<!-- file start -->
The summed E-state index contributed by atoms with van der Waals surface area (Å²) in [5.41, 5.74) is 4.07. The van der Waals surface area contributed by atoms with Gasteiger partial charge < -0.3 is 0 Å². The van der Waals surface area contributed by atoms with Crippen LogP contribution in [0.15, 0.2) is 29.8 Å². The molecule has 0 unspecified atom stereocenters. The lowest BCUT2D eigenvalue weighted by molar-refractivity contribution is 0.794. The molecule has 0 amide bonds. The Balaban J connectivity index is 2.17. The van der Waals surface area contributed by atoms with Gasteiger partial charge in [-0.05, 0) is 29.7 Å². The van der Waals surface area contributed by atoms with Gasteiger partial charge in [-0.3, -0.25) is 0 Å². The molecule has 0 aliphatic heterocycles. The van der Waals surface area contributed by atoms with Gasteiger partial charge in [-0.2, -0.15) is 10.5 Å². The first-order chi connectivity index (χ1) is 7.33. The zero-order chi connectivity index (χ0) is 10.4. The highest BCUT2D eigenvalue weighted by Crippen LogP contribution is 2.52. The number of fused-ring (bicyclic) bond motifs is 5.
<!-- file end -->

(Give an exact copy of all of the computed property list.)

The summed E-state index contributed by atoms with van der Waals surface area (Å²) in [5.41, 5.74) is 4.07. The van der Waals surface area contributed by atoms with Gasteiger partial charge < -0.3 is 0 Å². The van der Waals surface area contributed by atoms with Crippen LogP contribution in [0.15, 0.2) is 29.8 Å². The molecule has 0 unspecified atom stereocenters. The lowest BCUT2D eigenvalue weighted by molar-refractivity contribution is 0.794. The molecule has 0 amide bonds. The Balaban J connectivity index is 2.17. The van der Waals surface area contributed by atoms with Gasteiger partial charge in [-0.05, 0) is 29.7 Å². The van der Waals surface area contributed by atoms with Gasteiger partial charge in [-0.3, -0.25) is 0 Å². The molecule has 0 aliphatic heterocycles. The van der Waals surface area contributed by atoms with Gasteiger partial charge in [-0.2, -0.15) is 10.5 Å². The first-order chi connectivity index (χ1) is 7.33. The zero-order chi connectivity index (χ0) is 10.4. The highest BCUT2D eigenvalue weighted by Crippen LogP contribution is 2.52. The number of fused-ring (bicyclic) bond motifs is 5.